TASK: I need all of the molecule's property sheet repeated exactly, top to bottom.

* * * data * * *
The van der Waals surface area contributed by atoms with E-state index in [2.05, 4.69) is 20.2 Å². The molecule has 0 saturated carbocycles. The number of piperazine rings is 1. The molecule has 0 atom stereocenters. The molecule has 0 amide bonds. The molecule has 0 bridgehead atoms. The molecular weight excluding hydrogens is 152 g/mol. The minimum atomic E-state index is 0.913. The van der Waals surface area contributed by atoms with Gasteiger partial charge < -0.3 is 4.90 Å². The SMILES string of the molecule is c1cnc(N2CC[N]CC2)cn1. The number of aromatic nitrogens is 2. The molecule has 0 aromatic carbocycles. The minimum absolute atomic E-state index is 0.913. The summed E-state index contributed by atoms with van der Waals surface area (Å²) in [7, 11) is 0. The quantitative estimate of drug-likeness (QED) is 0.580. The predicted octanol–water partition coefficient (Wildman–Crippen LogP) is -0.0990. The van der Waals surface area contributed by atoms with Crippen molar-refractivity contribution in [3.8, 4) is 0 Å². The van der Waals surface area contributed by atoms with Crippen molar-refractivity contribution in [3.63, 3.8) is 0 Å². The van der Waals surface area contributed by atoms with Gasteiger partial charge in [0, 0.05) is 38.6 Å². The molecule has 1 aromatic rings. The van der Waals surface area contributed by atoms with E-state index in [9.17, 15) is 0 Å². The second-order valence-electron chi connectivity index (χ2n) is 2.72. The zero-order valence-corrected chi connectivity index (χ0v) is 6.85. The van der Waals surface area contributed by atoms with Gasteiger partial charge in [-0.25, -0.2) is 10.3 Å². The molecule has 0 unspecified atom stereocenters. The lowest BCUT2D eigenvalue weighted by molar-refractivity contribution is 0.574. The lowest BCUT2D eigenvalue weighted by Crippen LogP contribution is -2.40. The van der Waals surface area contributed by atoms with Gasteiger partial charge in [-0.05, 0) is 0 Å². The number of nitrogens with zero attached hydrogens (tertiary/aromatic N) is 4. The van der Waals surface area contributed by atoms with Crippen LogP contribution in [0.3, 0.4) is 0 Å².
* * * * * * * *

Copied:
The van der Waals surface area contributed by atoms with E-state index in [2.05, 4.69) is 20.2 Å². The molecule has 0 saturated carbocycles. The number of piperazine rings is 1. The molecule has 0 atom stereocenters. The molecule has 0 amide bonds. The molecule has 0 bridgehead atoms. The molecular weight excluding hydrogens is 152 g/mol. The minimum atomic E-state index is 0.913. The van der Waals surface area contributed by atoms with Gasteiger partial charge < -0.3 is 4.90 Å². The SMILES string of the molecule is c1cnc(N2CC[N]CC2)cn1. The number of aromatic nitrogens is 2. The molecule has 0 aromatic carbocycles. The minimum absolute atomic E-state index is 0.913. The summed E-state index contributed by atoms with van der Waals surface area (Å²) in [7, 11) is 0. The quantitative estimate of drug-likeness (QED) is 0.580. The predicted octanol–water partition coefficient (Wildman–Crippen LogP) is -0.0990. The van der Waals surface area contributed by atoms with Crippen molar-refractivity contribution in [3.8, 4) is 0 Å². The van der Waals surface area contributed by atoms with Crippen molar-refractivity contribution in [3.63, 3.8) is 0 Å². The van der Waals surface area contributed by atoms with Gasteiger partial charge in [0, 0.05) is 38.6 Å². The molecule has 1 aromatic rings. The van der Waals surface area contributed by atoms with E-state index in [9.17, 15) is 0 Å². The second-order valence-electron chi connectivity index (χ2n) is 2.72. The zero-order valence-corrected chi connectivity index (χ0v) is 6.85. The van der Waals surface area contributed by atoms with Gasteiger partial charge in [-0.25, -0.2) is 10.3 Å². The molecule has 0 unspecified atom stereocenters. The lowest BCUT2D eigenvalue weighted by molar-refractivity contribution is 0.574. The lowest BCUT2D eigenvalue weighted by Crippen LogP contribution is -2.40. The van der Waals surface area contributed by atoms with Gasteiger partial charge in [-0.05, 0) is 0 Å². The number of nitrogens with zero attached hydrogens (tertiary/aromatic N) is 4. The van der Waals surface area contributed by atoms with Crippen LogP contribution in [0.3, 0.4) is 0 Å².